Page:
05:57PM | 10/31/07
Member Since: 10/30/07
1 lifetime posts
I have a house built in 1971 in Missouri.

In the basement were floor tiles (12x12) that are asbestos. I'm sure they are as there is a box of "spares" that say asbestos on them. There was carpet over them at the time, which I pulled up. And there were tack strips at the walls. Those were nailed down into the cement through the tiles. I pulled those up (and did wear a respirator that protects against asbestos), and then mopped up. I did not wet it before I took them up though. Some of the nails tore up a little bit of tile around them (quarter sized) some came pretty cleanly out. I'm really worried that this generated dust that is in the air in the house. Am I worrying too much about such a small amount?

Also, at some point before the carpet was laid, a strip of the tile about 1 ft by 25 ft was tore up, I guess to help install a sump pit (it looks like they laid some kind of cement over the concrete floor... to help with grading? I don't know). I'm worried that was done by someone that didn't know or care that it was asbestos, and that when I pulled up the carpet there was a lot of dust left from that event (10 years ago).

the tile is in VERY good shape and is not coming up. They used glue rather than mastic and it's down tight. But I'm still thinking of having it professionally abated before I move on with putting a new floor down. Would you recommend this?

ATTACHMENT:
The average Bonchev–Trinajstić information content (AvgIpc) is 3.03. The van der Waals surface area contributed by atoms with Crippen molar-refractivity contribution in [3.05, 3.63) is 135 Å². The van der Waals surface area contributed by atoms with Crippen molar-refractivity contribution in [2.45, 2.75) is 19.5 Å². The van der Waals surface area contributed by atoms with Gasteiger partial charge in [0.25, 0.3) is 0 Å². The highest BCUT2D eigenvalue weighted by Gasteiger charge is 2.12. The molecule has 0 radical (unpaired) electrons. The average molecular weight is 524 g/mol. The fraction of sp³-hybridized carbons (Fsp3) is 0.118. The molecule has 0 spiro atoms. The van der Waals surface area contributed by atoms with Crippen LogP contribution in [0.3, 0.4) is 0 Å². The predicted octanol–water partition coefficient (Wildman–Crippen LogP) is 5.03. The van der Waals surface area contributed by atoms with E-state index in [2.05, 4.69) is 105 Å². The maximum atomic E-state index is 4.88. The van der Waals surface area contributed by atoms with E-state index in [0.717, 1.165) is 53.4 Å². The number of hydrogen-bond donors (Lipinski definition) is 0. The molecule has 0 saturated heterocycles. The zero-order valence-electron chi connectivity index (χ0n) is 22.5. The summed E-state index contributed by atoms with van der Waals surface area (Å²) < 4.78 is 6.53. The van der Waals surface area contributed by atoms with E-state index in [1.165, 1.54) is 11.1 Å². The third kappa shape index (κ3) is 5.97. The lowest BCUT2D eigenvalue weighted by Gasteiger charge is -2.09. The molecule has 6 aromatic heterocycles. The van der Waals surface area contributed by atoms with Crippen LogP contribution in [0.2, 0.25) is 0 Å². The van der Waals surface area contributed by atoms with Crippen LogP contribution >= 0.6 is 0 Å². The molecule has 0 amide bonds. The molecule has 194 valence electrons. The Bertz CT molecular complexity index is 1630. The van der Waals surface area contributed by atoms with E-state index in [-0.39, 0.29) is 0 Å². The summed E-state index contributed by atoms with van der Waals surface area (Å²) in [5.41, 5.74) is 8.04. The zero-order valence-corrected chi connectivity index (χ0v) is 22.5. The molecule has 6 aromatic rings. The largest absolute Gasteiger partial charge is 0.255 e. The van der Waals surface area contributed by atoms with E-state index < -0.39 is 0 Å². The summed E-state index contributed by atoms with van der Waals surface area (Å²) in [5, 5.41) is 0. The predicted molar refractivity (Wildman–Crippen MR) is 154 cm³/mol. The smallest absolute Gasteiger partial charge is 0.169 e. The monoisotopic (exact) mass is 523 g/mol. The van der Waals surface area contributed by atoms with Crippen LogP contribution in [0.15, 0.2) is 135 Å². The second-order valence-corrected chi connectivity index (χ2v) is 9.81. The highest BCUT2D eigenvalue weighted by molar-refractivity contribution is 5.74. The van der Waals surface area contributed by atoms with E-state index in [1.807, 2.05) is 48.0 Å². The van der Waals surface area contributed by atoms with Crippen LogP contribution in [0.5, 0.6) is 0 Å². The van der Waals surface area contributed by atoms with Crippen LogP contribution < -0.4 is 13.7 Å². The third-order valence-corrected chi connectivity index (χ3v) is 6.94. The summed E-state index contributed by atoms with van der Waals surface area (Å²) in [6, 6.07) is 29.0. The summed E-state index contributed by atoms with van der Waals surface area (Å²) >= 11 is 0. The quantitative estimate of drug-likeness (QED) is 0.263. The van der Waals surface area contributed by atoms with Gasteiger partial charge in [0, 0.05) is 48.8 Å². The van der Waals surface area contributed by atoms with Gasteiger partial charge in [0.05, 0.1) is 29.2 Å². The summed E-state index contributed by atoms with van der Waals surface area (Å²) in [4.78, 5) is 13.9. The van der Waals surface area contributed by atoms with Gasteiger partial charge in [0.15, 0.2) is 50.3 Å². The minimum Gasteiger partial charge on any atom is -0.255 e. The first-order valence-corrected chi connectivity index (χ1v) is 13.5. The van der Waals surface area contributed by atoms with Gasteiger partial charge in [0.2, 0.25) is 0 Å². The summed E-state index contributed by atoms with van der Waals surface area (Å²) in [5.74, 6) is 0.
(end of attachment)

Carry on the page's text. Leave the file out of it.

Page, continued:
Lastly - should I take dust samples from around the house to see if it's in random corners of the house?

What will happen to me/family after such an exposure.

Thank you for any help!



Post a reply as Anonymous

Photo must be in JPG, GIF or PNG format and less than 5MB.


type the code from the image


Post_new_button or Login_button

Handscraped finishes join the rustic, old-world feel of antique flooring with the durability and simplified installation b... Reused steel windows create an eye-catching splashguard in this walk-in shower. The vintage factory windows bring an inter... A galvanized steel tub is a surprising but charming fixture in this bright and breezy screened patio. It's perfect for was... If you're not crazy about the idea of commingling plants and pool, this modern variation may be more to your liking. The s... Yes, a freestanding garage can become its own tiny house. Artist Michelle de la Vega has all the comforts of a modern resi... If you lack plumbing skills but have a good sturdy tree, here's the easiest outdoor shower solution of all: Simply attach... Pursue what's known as the stack effect. To achieve it, open the windows on both the upper and lower floors, and as warm a... How do you like this smart use for an old bottle? Clamp an empty wine bottle to a fence or wall near your outdoor deck or ... Simple and striking, a couple of pieces of "lovingly used" furniture creates a special kind of charm. A weathered chair fo... Twine lanterns add pops of crafty—but sophisticated—flair to any outdoor setting. Wrap glue-soaked twine around a balloon ... When securely fastened to a tree or the ceiling of a porch, a pallet and some cushioning make the ideal place to lounge. V... Incorporate nature into your lighting scheme by securing a dead tree in a concrete mold and draping your pendant lamp from... For the cost of a can of exterior paint , you can totally transform your porch. Paint the floor a hue that complements yo... Repurpose birthday hats to create a string of lanterns for your porch, patio, or garden. Cut the tip of the cone, punch h... This garden shed has been decked out to the nines. Designer Orla Kiely created the intimate home for a flower trade show, ...
Newsletter_icon Google_plus Facebook Twitter Pinterest Youtube Rss_icon